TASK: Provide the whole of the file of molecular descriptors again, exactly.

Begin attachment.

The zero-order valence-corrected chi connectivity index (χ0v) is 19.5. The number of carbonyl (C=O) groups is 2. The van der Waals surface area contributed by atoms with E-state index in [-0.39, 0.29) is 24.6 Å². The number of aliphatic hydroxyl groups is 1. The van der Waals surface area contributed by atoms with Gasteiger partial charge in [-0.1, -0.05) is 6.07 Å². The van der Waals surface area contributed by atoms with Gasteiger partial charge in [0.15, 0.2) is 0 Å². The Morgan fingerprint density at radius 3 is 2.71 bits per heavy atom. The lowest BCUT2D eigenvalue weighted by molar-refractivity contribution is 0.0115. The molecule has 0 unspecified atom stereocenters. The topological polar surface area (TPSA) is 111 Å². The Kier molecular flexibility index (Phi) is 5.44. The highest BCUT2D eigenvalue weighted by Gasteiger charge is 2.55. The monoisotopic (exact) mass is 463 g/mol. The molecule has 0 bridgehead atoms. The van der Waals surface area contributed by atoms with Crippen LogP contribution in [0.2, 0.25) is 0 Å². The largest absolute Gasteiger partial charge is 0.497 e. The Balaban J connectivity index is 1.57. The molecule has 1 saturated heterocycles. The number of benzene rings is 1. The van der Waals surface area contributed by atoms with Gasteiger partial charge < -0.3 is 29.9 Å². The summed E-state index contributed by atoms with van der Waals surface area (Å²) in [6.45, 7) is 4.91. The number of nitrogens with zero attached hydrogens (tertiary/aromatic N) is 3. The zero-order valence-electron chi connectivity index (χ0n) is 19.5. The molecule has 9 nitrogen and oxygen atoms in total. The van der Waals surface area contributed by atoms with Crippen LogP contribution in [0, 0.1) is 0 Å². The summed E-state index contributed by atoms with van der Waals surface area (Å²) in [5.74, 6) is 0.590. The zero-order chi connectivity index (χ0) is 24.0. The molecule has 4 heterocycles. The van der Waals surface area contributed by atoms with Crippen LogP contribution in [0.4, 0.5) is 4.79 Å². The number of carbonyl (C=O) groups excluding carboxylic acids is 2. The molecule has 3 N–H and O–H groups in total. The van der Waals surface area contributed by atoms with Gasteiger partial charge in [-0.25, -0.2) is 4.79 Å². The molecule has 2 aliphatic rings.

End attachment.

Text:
The zero-order valence-corrected chi connectivity index (χ0v) is 19.5. The number of carbonyl (C=O) groups is 2. The van der Waals surface area contributed by atoms with E-state index in [-0.39, 0.29) is 24.6 Å². The number of aliphatic hydroxyl groups is 1. The van der Waals surface area contributed by atoms with Gasteiger partial charge in [-0.1, -0.05) is 6.07 Å². The van der Waals surface area contributed by atoms with Gasteiger partial charge in [0.15, 0.2) is 0 Å². The Morgan fingerprint density at radius 3 is 2.71 bits per heavy atom. The lowest BCUT2D eigenvalue weighted by molar-refractivity contribution is 0.0115. The molecule has 0 unspecified atom stereocenters. The topological polar surface area (TPSA) is 111 Å². The Kier molecular flexibility index (Phi) is 5.44. The highest BCUT2D eigenvalue weighted by Gasteiger charge is 2.55. The monoisotopic (exact) mass is 463 g/mol. The molecule has 0 bridgehead atoms. The van der Waals surface area contributed by atoms with Crippen LogP contribution in [0.2, 0.25) is 0 Å². The largest absolute Gasteiger partial charge is 0.497 e. The Balaban J connectivity index is 1.57. The molecule has 1 saturated heterocycles. The number of benzene rings is 1. The van der Waals surface area contributed by atoms with Gasteiger partial charge < -0.3 is 29.9 Å². The summed E-state index contributed by atoms with van der Waals surface area (Å²) in [6.45, 7) is 4.91. The number of nitrogens with zero attached hydrogens (tertiary/aromatic N) is 3. The zero-order valence-electron chi connectivity index (χ0n) is 19.5. The molecule has 9 nitrogen and oxygen atoms in total. The van der Waals surface area contributed by atoms with Crippen LogP contribution in [0, 0.1) is 0 Å². The summed E-state index contributed by atoms with van der Waals surface area (Å²) in [5.74, 6) is 0.590. The zero-order chi connectivity index (χ0) is 24.0. The molecule has 4 heterocycles. The van der Waals surface area contributed by atoms with Crippen LogP contribution in [0.4, 0.5) is 4.79 Å². The number of carbonyl (C=O) groups excluding carboxylic acids is 2. The molecule has 3 N–H and O–H groups in total. The van der Waals surface area contributed by atoms with Gasteiger partial charge in [-0.25, -0.2) is 4.79 Å². The molecule has 2 aliphatic rings.